By: Shaykh Faraz A. Khan

Source: SeekersHub

It is narrated with a sound chain of transmission that our Beloved Messenger (peace and blessings be upon him) said, “Do not laugh too much, for verily excessive laughter kills the heart.” [Bukhari, Adab al-Mufrad; Sunan Tirmidhi; Sunan Ibn Maja; Musnad Ahmad]

And in some narrations, there is an addition, “For verily excessive laughter kills the heart and removes the light of one’s face,” or in another version, “For verily excessive laughter corrupts the heart.” [Bayhaqi, Shu’ab]

Scholarly Commentary

This latter version helps explain what is meant by the version of “killing the heart,” namely, that the death of the heart refers to its spiritual corruption. As Imam Mubarakpuri explains in his commentary of Sunan Tirmidhi, “For verily excessive laughter kills the heart, i.e., engulfs it in layers of darkness, akin to a dead person that cannot benefit from anything beneficial nor ward off from himself any harm. This is indeed from vast yet concise prophetic speech [jawami’ al-kalim].” [Tuhfat al-Ahwadhi]

Imam Munawi gives a more detailed explanation of the spiritual death of one’s heart as he states, citing various Imams, “Excessive laughter leads to a hardening of the heart, which in turn leads to heedlessness [of the Divine], and the death of the heart occurs not except by heedlessness.”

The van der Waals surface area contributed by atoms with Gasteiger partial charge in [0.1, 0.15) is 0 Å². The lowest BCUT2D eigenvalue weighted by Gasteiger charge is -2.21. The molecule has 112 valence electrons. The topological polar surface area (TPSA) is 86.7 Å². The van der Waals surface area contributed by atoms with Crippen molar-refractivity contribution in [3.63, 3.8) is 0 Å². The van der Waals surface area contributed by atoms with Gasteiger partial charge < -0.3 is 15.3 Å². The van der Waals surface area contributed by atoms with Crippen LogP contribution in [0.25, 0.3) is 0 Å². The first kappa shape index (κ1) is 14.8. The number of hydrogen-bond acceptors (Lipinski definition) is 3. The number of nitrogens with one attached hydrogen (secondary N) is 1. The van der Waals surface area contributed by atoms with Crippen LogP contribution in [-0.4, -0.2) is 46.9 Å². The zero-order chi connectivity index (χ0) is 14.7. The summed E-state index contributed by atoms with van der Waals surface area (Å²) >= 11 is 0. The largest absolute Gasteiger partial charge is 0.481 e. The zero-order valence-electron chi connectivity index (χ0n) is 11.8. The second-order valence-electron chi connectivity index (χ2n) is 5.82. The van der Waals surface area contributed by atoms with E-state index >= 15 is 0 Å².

He further comments, “Getting accustomed to laughter distracts one from reflecting on matters of significance…one who laughs excessively does not have a respectful demeanor [hayba]; he does not command respect at all. One who is characterized by it has no meaningful thought nor worth.”

He adds, “Excessive laughter and excitement regarding worldly affairs is a lethal poison that flows in one’s veins and removes from the heart fear [of divine punishment], sadness [over one’s sins], and remembrance of death and the terrors of the Day of Arising; this, then, is the death of the heart. ‘And they rejoice over the life of this world, yet the life of this world with respect to the afterlife is nothing but temporary, paltry amusement’ (Qur’an 13:26).”